1. Grab an experimental binary by cloning this repo (git checkout the wasm-wip branch)
  2. Create your Go source file in the newly-cloned repo:

    // main.go
    package main
    func main() {
      println("Hello, WASM!")
  3. Set the target operating system, the target architecture, and then build from the experimental binary:

    This should be run from the root of the experiment branch you cloned if you want to follow this example to the letter.

    • GOOS=js GOARCH=wasm ./bin/go build -o output.wasm main.go

      • Notice the ./bin/go as opposed to simply go. We don't want to try this with our global ("normal") binary. The world won't end or anything, but you'll get an error, your blood pressure will go up, it'll probably lower your threshold towards argumentation and you'll end up in a spitting match with your SO over shutting the refrigerator door too loudly. So, remember to do ./bin/go
  4. Create an HTML file or copy this one (I shamelessly took it from the experimental branch):

    <!doctype html>
    Copyright 2018 The Go Authors. All rights reserved.
    Use of this source code is governed by a BSD-style
    license that can be found in the LICENSE file.
    <meta charset="utf-8">
    <title>Go wasm</title>
        <script src="./experimental/go/wasm_exec.js"></script> <!-- this path was changed as we're looking to run our binary -->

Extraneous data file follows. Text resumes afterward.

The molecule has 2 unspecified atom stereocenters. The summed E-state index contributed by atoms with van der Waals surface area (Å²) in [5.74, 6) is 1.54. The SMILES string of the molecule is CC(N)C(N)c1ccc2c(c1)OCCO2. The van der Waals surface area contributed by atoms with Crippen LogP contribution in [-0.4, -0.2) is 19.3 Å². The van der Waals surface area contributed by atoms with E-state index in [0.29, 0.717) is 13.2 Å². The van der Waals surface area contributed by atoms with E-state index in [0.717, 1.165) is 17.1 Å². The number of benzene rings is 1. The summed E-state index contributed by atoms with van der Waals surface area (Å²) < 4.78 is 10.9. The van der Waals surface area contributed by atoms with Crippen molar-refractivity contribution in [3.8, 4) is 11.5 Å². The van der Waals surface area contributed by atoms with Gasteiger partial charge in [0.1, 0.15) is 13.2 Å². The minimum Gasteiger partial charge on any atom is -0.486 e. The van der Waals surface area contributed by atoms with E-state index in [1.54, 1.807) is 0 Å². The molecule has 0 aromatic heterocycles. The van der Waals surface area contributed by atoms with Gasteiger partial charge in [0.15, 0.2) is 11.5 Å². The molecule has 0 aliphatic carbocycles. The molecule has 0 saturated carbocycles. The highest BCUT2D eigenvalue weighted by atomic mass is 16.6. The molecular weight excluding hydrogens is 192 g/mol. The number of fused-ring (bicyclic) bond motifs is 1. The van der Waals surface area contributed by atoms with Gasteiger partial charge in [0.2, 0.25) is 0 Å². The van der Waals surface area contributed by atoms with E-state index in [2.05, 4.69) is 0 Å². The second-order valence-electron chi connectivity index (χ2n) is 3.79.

async function loadAndCompile() {
    	    	let resp = await fetch("./output.wasm");
    		let bytes = await resp.arrayBuffer();
    		await go.compile(bytes);
    		document.getElementById("runButton").disabled = false;
        <button onClick="console.clear();;" id="runButton" disabled>Run</button>

The above build step will give you a WASM output file that will be quite large. Obviously this isn't ideal, but keep in mind we're in an experimental (and unoptimized) environment and one assumes that once this gets brought into Go it would (at least) be comparable to Rust's WASM output.

Hopefully, one of these examples was easy-enough and fun for you. There’s no doubt that WebAssembly will become a larger facet of the web world, but right now we’re in uncharted waters with loose specifications (which means multiple ways to do even the simplest of things). Yet, even in this nascent phase there are still potential performance gains for web applications that depend on expensive numeric calculations.

Happy hacking!